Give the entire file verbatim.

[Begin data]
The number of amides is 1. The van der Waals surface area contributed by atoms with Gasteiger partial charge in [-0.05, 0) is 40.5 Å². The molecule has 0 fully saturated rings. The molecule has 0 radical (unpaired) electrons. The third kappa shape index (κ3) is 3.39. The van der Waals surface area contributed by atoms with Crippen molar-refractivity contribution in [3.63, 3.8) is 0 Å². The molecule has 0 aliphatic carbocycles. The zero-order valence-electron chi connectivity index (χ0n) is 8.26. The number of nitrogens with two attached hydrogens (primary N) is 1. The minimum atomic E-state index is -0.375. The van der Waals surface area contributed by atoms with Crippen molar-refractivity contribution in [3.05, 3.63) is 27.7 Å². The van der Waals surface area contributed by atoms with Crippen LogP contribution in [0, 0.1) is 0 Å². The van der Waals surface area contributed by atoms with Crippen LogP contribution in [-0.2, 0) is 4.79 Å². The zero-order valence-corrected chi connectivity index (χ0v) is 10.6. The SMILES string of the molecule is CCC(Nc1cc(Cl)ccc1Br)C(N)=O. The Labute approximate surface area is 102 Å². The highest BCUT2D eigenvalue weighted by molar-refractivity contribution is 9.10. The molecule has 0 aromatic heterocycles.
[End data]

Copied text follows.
The number of amides is 1. The van der Waals surface area contributed by atoms with Gasteiger partial charge in [-0.05, 0) is 40.5 Å². The molecule has 0 fully saturated rings. The molecule has 0 radical (unpaired) electrons. The third kappa shape index (κ3) is 3.39. The van der Waals surface area contributed by atoms with Crippen molar-refractivity contribution in [3.63, 3.8) is 0 Å². The molecule has 0 aliphatic carbocycles. The zero-order valence-electron chi connectivity index (χ0n) is 8.26. The number of nitrogens with two attached hydrogens (primary N) is 1. The minimum atomic E-state index is -0.375. The van der Waals surface area contributed by atoms with Crippen molar-refractivity contribution in [3.05, 3.63) is 27.7 Å². The van der Waals surface area contributed by atoms with Crippen LogP contribution in [0, 0.1) is 0 Å². The van der Waals surface area contributed by atoms with Crippen LogP contribution in [-0.2, 0) is 4.79 Å². The zero-order valence-corrected chi connectivity index (χ0v) is 10.6. The SMILES string of the molecule is CCC(Nc1cc(Cl)ccc1Br)C(N)=O. The Labute approximate surface area is 102 Å². The highest BCUT2D eigenvalue weighted by molar-refractivity contribution is 9.10. The molecule has 0 aromatic heterocycles.